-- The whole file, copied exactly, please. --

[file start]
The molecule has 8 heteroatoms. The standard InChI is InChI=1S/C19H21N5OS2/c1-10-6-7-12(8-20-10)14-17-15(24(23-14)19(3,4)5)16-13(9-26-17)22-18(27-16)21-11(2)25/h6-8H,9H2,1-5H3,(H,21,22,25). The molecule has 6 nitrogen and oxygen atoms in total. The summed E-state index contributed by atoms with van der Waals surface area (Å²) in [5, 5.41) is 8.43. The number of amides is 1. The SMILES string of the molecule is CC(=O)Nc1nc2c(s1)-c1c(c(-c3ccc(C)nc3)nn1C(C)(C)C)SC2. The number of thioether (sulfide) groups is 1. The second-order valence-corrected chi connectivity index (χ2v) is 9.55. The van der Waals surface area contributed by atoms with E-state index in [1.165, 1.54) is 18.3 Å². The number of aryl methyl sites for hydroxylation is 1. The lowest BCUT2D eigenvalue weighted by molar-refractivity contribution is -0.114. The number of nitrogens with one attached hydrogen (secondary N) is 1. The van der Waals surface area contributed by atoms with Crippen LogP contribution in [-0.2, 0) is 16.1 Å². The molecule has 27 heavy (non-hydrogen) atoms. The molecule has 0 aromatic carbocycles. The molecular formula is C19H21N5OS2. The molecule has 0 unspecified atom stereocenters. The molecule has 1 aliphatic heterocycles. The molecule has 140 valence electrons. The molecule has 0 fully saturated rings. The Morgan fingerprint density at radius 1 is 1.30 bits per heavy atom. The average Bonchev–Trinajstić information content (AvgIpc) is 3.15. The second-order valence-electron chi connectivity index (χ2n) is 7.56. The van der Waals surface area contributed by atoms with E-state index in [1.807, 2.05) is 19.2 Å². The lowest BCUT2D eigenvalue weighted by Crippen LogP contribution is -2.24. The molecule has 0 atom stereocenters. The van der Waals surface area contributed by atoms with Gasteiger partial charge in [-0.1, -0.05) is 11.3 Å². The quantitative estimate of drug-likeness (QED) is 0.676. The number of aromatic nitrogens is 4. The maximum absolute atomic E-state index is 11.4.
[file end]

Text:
The molecule has 8 heteroatoms. The standard InChI is InChI=1S/C19H21N5OS2/c1-10-6-7-12(8-20-10)14-17-15(24(23-14)19(3,4)5)16-13(9-26-17)22-18(27-16)21-11(2)25/h6-8H,9H2,1-5H3,(H,21,22,25). The molecule has 6 nitrogen and oxygen atoms in total. The summed E-state index contributed by atoms with van der Waals surface area (Å²) in [5, 5.41) is 8.43. The number of amides is 1. The SMILES string of the molecule is CC(=O)Nc1nc2c(s1)-c1c(c(-c3ccc(C)nc3)nn1C(C)(C)C)SC2. The number of thioether (sulfide) groups is 1. The second-order valence-corrected chi connectivity index (χ2v) is 9.55. The van der Waals surface area contributed by atoms with E-state index in [1.165, 1.54) is 18.3 Å². The number of aryl methyl sites for hydroxylation is 1. The lowest BCUT2D eigenvalue weighted by molar-refractivity contribution is -0.114. The number of nitrogens with one attached hydrogen (secondary N) is 1. The van der Waals surface area contributed by atoms with Crippen LogP contribution in [-0.2, 0) is 16.1 Å². The molecule has 27 heavy (non-hydrogen) atoms. The molecule has 0 aromatic carbocycles. The molecular formula is C19H21N5OS2. The molecule has 0 unspecified atom stereocenters. The molecule has 1 aliphatic heterocycles. The molecule has 140 valence electrons. The molecule has 0 fully saturated rings. The Morgan fingerprint density at radius 1 is 1.30 bits per heavy atom. The average Bonchev–Trinajstić information content (AvgIpc) is 3.15. The second-order valence-electron chi connectivity index (χ2n) is 7.56. The van der Waals surface area contributed by atoms with E-state index in [1.807, 2.05) is 19.2 Å². The lowest BCUT2D eigenvalue weighted by Crippen LogP contribution is -2.24. The molecule has 0 atom stereocenters. The van der Waals surface area contributed by atoms with Gasteiger partial charge in [-0.1, -0.05) is 11.3 Å². The quantitative estimate of drug-likeness (QED) is 0.676. The number of aromatic nitrogens is 4. The maximum absolute atomic E-state index is 11.4.